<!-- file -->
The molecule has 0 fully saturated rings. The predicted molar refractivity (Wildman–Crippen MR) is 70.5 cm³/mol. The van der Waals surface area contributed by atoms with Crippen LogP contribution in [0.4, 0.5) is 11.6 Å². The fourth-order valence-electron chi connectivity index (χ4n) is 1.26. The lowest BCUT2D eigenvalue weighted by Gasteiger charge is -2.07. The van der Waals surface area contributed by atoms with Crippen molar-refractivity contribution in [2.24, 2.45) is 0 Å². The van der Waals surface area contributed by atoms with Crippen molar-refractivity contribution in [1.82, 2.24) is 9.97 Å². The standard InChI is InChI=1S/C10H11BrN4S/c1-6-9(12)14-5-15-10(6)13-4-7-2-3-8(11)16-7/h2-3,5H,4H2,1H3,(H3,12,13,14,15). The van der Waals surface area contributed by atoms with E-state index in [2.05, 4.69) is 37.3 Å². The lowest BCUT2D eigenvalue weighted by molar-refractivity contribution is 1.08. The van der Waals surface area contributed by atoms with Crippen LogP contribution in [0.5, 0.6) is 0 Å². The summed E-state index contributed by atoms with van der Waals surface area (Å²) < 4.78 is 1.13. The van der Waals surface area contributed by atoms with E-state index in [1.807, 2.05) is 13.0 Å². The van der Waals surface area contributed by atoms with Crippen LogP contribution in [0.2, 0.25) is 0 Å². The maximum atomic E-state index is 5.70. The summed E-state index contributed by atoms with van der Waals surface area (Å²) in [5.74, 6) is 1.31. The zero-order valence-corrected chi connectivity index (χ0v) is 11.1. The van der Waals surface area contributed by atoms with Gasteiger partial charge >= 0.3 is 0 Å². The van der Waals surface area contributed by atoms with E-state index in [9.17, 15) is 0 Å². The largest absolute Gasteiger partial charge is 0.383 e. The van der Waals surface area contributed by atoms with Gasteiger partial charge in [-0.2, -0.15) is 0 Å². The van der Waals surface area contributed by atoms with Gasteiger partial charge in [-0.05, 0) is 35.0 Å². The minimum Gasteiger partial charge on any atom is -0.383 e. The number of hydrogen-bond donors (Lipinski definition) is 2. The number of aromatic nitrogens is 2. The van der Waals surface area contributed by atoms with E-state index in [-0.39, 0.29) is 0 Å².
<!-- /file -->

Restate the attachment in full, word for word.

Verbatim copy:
The molecule has 0 fully saturated rings. The predicted molar refractivity (Wildman–Crippen MR) is 70.5 cm³/mol. The van der Waals surface area contributed by atoms with Crippen LogP contribution in [0.4, 0.5) is 11.6 Å². The fourth-order valence-electron chi connectivity index (χ4n) is 1.26. The lowest BCUT2D eigenvalue weighted by Gasteiger charge is -2.07. The van der Waals surface area contributed by atoms with Crippen molar-refractivity contribution in [2.24, 2.45) is 0 Å². The van der Waals surface area contributed by atoms with Crippen molar-refractivity contribution in [1.82, 2.24) is 9.97 Å². The standard InChI is InChI=1S/C10H11BrN4S/c1-6-9(12)14-5-15-10(6)13-4-7-2-3-8(11)16-7/h2-3,5H,4H2,1H3,(H3,12,13,14,15). The van der Waals surface area contributed by atoms with E-state index in [2.05, 4.69) is 37.3 Å². The lowest BCUT2D eigenvalue weighted by molar-refractivity contribution is 1.08. The van der Waals surface area contributed by atoms with Crippen LogP contribution in [0.5, 0.6) is 0 Å². The summed E-state index contributed by atoms with van der Waals surface area (Å²) < 4.78 is 1.13. The van der Waals surface area contributed by atoms with E-state index in [1.807, 2.05) is 13.0 Å². The van der Waals surface area contributed by atoms with Crippen LogP contribution in [0.2, 0.25) is 0 Å². The maximum atomic E-state index is 5.70. The summed E-state index contributed by atoms with van der Waals surface area (Å²) in [5.74, 6) is 1.31. The zero-order valence-corrected chi connectivity index (χ0v) is 11.1. The van der Waals surface area contributed by atoms with Gasteiger partial charge >= 0.3 is 0 Å². The van der Waals surface area contributed by atoms with E-state index in [9.17, 15) is 0 Å². The largest absolute Gasteiger partial charge is 0.383 e. The van der Waals surface area contributed by atoms with Gasteiger partial charge in [-0.2, -0.15) is 0 Å². The van der Waals surface area contributed by atoms with Gasteiger partial charge in [-0.05, 0) is 35.0 Å². The minimum Gasteiger partial charge on any atom is -0.383 e. The number of hydrogen-bond donors (Lipinski definition) is 2. The number of aromatic nitrogens is 2. The van der Waals surface area contributed by atoms with E-state index in [-0.39, 0.29) is 0 Å².